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-   -   Chevrolet Brookwood (2nd Gen) 1959-1960 (https://www.ultimatecarpage.com/forum/showthread.php?t=47158)

Ferrer 04-12-2014 04:26 AM

Chevrolet Brookwood (2nd Gen) 1959-1960
 
1 Attachment(s)
Brookwood was a name used by Chevrolet on certain models in its station wagon offerings from 1958 to 1961, and again from 1969 to 1972.

[B][SIZE="3"]Second generation (1959-1960)[/SIZE][/B]

For the second time in as many years, Chevrolet again came up with a totally new car. From the front or rear the 1959 Chevrolets resembled nothing else on the road. From the headlights, placed as low as the law would allow, to the cats-eye tail lights, the 1959 Chevrolet was a brand new car with all new sheet metal. The most visual new change was the flat, wing shaped tailfins. The car was built on a 119 in (3,000 mm) wheelbase and was 211 inches (5,400 mm) long-which was 11 in (280 mm) longer than the 1957 model. This made Chevrolet the longest car in the low-priced range, whereas two years before it had been the shortest. In addition, the car was 3 in (76 mm) wider outside and had 5 in (130 mm) more width inside than it did in 1958, through the reduction of door thickness. The frame GM X frame had no side rails.

Wagons were still classed by themselves, but had model numbers matching the car series. Chevrolet eliminated its entry-level Delray based Yeoman models and the Biscayne based Brookwood became Chevrolet's least expensive wagon models. Brookwoods were now available in two-door or four-door body styles, both in six-passenger configuration only. The new Parkwood 6-passenger and new Kingswood 9-passenger wagons had Bel Air's model number, and as such were the middle range wagons. A variety of speed options, such as fuel injection, special cams and lowered compression, gave horsepower ratings up to 315. The Nomad was still the top Chevy wagon. A parking brake warning light was optional. Under the hood, little change took place for '59 Chevys.

Few alterations were made for 1960. The new models were refinements of the 1959 style with a much more restrained front end, the return of the double cone tail lights of 1958 rather than the startling "cat's eyes" of 1959. Under the hood, things remained constant. Fuel injection was no longer available, but with the 348 cubic inch engine, a horsepower rating of 335 at 5800 rpm was now achieved. This involved the use of three double-barrel carburettors, a special cam and an 11.25:1 compression ratio, all sold as a package.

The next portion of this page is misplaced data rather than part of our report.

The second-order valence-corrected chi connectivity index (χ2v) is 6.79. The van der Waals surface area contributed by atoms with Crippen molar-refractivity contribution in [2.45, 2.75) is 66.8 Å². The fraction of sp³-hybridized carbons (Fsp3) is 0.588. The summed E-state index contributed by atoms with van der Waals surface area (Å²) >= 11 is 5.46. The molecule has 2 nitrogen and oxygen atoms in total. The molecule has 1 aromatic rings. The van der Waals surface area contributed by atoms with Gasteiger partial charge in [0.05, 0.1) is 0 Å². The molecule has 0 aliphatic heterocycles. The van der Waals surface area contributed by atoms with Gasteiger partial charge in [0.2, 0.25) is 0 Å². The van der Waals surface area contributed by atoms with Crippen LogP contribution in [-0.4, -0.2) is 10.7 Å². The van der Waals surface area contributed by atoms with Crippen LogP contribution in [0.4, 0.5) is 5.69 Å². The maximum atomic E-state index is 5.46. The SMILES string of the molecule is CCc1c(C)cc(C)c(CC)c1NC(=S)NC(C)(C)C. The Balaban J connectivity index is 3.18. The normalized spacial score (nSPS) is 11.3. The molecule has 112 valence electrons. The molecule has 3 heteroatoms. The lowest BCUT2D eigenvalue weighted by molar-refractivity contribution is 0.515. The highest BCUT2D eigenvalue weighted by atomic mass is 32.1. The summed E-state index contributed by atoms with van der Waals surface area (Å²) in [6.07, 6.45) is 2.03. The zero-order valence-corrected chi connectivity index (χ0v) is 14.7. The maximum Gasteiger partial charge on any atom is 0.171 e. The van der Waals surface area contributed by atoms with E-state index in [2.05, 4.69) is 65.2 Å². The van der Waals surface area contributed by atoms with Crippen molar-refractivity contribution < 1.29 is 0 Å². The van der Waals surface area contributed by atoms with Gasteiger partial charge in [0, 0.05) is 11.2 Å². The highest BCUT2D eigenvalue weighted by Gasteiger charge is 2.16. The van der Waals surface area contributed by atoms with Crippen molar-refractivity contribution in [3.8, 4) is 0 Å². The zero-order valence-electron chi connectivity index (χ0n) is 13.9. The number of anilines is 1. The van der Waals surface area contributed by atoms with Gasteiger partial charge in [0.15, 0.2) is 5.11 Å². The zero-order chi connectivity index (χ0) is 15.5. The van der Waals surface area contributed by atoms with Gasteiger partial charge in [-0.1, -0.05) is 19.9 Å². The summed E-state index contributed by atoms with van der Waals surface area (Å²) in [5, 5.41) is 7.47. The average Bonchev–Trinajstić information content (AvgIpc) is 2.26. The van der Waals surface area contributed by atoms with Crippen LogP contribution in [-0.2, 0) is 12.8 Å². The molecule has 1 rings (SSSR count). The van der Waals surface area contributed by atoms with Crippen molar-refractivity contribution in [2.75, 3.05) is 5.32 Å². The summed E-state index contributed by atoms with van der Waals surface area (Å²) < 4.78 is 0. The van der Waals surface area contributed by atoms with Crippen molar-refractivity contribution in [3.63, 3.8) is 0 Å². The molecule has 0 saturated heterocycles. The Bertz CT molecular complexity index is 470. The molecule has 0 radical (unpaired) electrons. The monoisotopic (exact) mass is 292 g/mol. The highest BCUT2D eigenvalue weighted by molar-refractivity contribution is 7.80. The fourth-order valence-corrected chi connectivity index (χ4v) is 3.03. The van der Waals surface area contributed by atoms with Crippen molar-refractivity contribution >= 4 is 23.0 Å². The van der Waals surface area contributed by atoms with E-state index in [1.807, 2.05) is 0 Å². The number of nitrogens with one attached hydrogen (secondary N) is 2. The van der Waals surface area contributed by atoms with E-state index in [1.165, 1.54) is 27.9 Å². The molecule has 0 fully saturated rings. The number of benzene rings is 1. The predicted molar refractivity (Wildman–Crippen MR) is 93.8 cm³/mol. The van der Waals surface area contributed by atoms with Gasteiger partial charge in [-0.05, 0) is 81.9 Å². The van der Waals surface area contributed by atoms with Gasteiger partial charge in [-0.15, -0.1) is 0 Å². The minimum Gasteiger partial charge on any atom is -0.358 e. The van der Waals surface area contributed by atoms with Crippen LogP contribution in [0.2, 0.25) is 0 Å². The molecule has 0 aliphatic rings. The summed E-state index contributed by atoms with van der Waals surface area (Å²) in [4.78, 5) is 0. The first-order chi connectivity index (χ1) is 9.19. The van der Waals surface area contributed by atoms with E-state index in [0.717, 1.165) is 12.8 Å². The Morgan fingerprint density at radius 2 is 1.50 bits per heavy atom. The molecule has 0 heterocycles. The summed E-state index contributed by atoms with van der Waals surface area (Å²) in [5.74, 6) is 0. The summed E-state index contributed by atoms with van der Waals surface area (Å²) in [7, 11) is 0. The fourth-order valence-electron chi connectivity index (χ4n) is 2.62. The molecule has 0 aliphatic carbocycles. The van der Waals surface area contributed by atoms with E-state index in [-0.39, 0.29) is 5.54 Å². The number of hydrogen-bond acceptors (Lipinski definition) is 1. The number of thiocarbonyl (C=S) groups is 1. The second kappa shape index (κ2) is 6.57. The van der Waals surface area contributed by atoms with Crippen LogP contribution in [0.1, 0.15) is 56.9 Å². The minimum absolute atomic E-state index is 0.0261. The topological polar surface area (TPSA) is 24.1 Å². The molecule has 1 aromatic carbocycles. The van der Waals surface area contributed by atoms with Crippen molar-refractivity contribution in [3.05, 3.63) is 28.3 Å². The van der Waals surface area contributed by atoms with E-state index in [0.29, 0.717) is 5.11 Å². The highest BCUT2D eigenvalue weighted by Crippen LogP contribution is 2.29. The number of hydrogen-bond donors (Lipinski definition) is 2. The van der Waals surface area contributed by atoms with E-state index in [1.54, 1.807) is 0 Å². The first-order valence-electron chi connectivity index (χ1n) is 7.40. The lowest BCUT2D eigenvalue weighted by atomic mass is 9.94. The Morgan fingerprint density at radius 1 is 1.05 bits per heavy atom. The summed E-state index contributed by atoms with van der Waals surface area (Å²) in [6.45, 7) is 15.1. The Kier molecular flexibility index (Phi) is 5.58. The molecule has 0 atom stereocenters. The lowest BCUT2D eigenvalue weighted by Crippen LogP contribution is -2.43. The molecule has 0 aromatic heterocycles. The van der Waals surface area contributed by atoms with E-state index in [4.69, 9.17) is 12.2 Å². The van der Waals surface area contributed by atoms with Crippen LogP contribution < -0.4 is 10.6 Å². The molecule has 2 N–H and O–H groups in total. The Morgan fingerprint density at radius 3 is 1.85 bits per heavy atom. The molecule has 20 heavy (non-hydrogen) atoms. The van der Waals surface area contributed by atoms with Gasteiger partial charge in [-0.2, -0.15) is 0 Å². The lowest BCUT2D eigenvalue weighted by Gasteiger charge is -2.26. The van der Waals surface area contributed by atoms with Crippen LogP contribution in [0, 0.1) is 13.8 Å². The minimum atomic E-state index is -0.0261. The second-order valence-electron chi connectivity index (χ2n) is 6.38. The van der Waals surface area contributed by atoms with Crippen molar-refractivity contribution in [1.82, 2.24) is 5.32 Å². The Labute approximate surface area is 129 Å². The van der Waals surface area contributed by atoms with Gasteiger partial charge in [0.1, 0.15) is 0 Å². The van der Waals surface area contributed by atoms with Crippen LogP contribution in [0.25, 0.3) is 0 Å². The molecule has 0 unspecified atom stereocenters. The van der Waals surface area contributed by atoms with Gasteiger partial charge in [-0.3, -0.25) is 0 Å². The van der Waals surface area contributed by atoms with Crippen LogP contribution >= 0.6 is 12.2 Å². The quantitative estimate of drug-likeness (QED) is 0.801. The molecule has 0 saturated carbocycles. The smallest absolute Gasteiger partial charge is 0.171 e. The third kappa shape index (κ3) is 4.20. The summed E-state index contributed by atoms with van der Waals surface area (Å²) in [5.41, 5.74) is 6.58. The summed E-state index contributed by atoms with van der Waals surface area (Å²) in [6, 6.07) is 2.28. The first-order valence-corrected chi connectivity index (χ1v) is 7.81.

[B]2 door wagons[/B]

Like the 1958 Yeoman 2-door. The 1959 & '60 Brookside 2-doors, are preferred by hotrodders and collectors over their 4-door counterparts. The two-door variant would become the basis for the new-for-1959 El Camino. Unlike the Brookwood, the El Camino could be ordered in trim levels corresponding to the entire full-sized car line including the Impala. 1960 marked the end of Chevy's full size 2-door wagons, and the end of 2-door Chevy wagons all together until the 1964 Chevelle 300 2-door wagon.

[B]Safety[/B]

Chevrolet's 1959 & '60 Brookwood (as well as the rest of Chevy's full size line up) still featured Chevrolet's "Safety-Girder" cruciform frame introduced in '58. Similar in layout to the frame adopted for the 1957 Cadillac, it featured box-section side rails and a boxed front cross member that bowed under the engine, these "x-frames" were used on other 1958 to 1964 Chevys, as well as Cadillac. The rear was tied together by a channel-section cross member. This design was later criticized as providing less protection in the event of a side impact collision, but would persevere until 1965.

[SIZE="1"]Source: wikipedia.org[/SIZE]

Kitdy 04-12-2014 01:37 PM

So, when are you going to do an actual tour of the Rust Belt? You would be like a kid in candy store: "Wow! Look at all this crappy American metal! OMG! An AMC!!!!!one11111eleven"

Have you ever made it to the New World?

Ferrer 04-12-2014 01:49 PM

I've been twice there, once in each coast. I was too little to actually grasp the magnificence of cars, but I did ride in variety of rented vehicles, including a Pontiac Grand Prix (or some other nondescript large 90's American saloon car) and an absolutely massive Ford van thing.

One of my dreams is driving the 66 in a old American convertible (although most probably it will be in a Sebring Convertible rental...).

On a slightly related note, I've been watching the Fast 'n' Loud show on the telly, and although I'm not a fan of their style, the ease and low prices and variety of interesting, odd and obscure metal is certainly tempting.

Kitdy 04-12-2014 02:40 PM

Speaking of reality TV car shows, there is a show on Discovery here called Restoration Garage that features The Guild, a shop in Brantford, Ontario (home of Wayner, and close to Chatham, home of RM) that specializes in super-high end restos, like the Aerolithe body fabbed out of Magnesium. My old man had it on the other day; it was pretty neat. There's also apparently at least one other renowned Canadian shop, out west near Van City.


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